Osteoporosis is a global health problem. Over the age of 50 years, 1 in 2 women and one in every 5 men sustains an osteoporotic fracture during life. If you add up all cases of cancer of the uterus, cervix and ovaries, it still doesn’t add up to the deaths relating to the aftereffects of osteoporotic fractures.
There are two critical times in life that have been shown apply to the formation of osteoporosis. One is failing to achieve adequate bone mass during adolescence. The other is when a high rate of bone loss occurs during menopause or advancing age. Along with the uncontrollable factor of age is the lifestyle choices such as smoking, nutrition, exercise, and medications such as steroids which can result in bone density losses.
The definition of osteoporosis was established back in 1994 by the World Health Organization. Bone mineral density measurements are compared to what is known as “young normals” in the female population. If a person’s bone mineral density falls within 1 to 2 standard deviations of these “young normal” the condition is referred to as osteopenia. If it is over 2.5 standard deviations below the norm, it is referred to as osteoporosis.
Based on the 2000 Census, over 50 million American men and women suffer from either osteopenia or osteoporosis. Over 1.5 million fractures from osteoporosis occur in the US each year. Half of those occur in the spine, twenty percent at the hip, and 30% at the wrist. There is a decade differential with regards to the types of fractures seen. People in their 50’s most commonly sustain wrist fractures. Once individuals reach their 60’s, the spine is the most common location, and in the 70’s the hip becomes the most common site. Amazingly, the death rate after a hip fracture is 20% in the first year afterwards. Over half of male patients with hip fractures do not regain their walking status within one year after sustaining a hip fracture, and unfortunately less than half ever recover their pre-fracture ability to perform activities of daily living such as eating, grooming, dressing, or bathing.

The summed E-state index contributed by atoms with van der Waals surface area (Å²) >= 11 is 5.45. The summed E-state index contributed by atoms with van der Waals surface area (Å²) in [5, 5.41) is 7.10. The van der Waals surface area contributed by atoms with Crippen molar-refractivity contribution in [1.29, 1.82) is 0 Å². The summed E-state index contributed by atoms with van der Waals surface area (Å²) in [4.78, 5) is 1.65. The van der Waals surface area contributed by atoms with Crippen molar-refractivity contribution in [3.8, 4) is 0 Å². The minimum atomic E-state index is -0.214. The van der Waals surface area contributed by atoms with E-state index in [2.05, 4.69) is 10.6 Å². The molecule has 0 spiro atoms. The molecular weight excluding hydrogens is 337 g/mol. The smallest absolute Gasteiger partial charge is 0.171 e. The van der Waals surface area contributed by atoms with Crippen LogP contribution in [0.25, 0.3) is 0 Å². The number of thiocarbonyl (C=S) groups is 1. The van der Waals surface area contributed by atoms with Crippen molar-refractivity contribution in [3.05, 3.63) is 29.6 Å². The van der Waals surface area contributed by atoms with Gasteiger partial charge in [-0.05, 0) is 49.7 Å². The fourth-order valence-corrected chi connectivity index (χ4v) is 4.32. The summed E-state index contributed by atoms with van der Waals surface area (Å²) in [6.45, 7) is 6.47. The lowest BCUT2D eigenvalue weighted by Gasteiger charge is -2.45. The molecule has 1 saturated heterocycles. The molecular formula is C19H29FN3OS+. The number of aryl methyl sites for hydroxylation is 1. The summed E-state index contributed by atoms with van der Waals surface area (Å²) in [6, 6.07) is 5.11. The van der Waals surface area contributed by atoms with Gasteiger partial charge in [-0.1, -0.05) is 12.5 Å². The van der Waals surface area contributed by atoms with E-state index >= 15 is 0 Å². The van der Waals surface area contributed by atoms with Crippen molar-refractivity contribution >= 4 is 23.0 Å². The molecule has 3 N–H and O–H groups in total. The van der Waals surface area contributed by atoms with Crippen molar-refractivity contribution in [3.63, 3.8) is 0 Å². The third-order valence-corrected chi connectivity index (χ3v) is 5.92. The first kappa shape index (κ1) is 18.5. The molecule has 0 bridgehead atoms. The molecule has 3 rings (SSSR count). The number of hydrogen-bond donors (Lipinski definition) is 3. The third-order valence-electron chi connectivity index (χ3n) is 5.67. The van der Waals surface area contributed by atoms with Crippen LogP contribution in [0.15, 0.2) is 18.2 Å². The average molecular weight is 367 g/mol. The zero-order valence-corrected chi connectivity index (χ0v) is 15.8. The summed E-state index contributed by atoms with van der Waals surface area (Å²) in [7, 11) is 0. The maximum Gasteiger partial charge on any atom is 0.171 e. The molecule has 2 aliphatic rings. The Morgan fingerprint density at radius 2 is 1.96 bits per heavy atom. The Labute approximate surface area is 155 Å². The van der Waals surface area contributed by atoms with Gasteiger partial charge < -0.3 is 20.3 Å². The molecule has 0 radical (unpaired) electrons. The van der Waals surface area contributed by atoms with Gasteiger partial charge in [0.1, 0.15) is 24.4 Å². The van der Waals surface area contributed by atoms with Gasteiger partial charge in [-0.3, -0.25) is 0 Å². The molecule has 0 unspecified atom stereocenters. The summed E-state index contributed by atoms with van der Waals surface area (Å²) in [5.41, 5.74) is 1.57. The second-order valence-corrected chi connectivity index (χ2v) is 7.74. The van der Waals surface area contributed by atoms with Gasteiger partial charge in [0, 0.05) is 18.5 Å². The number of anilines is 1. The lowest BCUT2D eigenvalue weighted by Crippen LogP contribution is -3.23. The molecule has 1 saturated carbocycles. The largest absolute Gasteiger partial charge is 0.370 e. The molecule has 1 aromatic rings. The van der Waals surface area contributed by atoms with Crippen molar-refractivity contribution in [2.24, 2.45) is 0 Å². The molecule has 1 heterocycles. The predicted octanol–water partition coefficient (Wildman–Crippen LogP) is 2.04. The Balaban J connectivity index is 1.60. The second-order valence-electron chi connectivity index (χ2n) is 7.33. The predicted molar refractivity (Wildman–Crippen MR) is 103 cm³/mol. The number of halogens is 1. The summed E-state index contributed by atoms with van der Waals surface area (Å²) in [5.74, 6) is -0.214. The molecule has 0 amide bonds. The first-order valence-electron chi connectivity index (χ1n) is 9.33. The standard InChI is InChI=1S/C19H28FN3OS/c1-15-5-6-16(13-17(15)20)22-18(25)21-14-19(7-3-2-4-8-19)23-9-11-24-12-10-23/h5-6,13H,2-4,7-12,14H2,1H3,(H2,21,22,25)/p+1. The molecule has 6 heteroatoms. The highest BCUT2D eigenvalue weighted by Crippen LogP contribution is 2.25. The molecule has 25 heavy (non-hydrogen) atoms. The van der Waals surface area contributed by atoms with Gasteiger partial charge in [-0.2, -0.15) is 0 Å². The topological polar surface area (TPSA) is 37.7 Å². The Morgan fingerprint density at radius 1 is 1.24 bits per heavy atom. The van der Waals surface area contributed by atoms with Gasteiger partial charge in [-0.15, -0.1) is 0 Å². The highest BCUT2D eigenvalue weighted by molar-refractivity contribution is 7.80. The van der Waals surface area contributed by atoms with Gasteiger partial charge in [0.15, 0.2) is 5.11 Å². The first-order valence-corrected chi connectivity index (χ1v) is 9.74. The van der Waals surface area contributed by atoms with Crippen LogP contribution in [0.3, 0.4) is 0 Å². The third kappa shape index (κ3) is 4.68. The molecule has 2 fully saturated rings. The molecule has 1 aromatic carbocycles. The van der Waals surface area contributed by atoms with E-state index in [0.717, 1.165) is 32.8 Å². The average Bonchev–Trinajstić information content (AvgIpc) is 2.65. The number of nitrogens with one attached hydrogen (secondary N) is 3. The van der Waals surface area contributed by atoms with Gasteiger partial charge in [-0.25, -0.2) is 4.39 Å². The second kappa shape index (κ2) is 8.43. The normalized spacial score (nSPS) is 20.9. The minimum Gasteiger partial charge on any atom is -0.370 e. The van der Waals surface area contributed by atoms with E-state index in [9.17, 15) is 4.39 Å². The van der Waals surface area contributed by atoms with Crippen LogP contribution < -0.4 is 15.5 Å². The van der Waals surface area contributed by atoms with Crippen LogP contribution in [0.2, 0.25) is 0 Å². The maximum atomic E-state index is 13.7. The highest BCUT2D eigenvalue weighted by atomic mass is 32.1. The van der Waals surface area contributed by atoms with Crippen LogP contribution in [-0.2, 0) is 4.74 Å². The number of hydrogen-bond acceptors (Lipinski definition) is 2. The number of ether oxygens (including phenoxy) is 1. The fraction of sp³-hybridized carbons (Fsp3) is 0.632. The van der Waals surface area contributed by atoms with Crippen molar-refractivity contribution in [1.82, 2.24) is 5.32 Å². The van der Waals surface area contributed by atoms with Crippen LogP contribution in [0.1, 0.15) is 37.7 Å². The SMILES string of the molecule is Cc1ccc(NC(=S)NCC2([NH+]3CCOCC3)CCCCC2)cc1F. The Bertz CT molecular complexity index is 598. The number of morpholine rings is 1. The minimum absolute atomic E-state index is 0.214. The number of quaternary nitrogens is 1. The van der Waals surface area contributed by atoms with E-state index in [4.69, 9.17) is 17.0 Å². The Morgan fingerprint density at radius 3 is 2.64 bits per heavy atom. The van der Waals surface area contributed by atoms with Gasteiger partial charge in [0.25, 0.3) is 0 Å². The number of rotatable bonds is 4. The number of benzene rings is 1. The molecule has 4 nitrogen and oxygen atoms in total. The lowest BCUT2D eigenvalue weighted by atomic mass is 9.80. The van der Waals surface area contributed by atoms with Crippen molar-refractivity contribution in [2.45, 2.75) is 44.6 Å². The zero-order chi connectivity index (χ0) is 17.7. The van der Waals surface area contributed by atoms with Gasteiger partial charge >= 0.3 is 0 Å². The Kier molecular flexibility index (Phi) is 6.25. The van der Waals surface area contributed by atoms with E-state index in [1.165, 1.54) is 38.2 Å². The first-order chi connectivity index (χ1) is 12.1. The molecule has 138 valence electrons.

In vertebral fractures, repeated occurrence may produce an unnatural spinal curvature along with height loss. The rib cage tends to move downward and may rest against the iliac crest. Organs may become compressed, and an protuberance may be evident in the abdomen. Height loss, inhibited breathing, back pain, and abdominal fullness may be seen. The spinal fractures may result in a patient having decreased appetite due to this compression with subsequent weight loss. The forward resulting kyphosis may lead to shallow respiration’s, which can affect future anesthesia. Chronic lung disease may result.
With the complications from hip and spine fractures being so significant, the best method of treatment is actually to try and prevent them from occurring in the first place.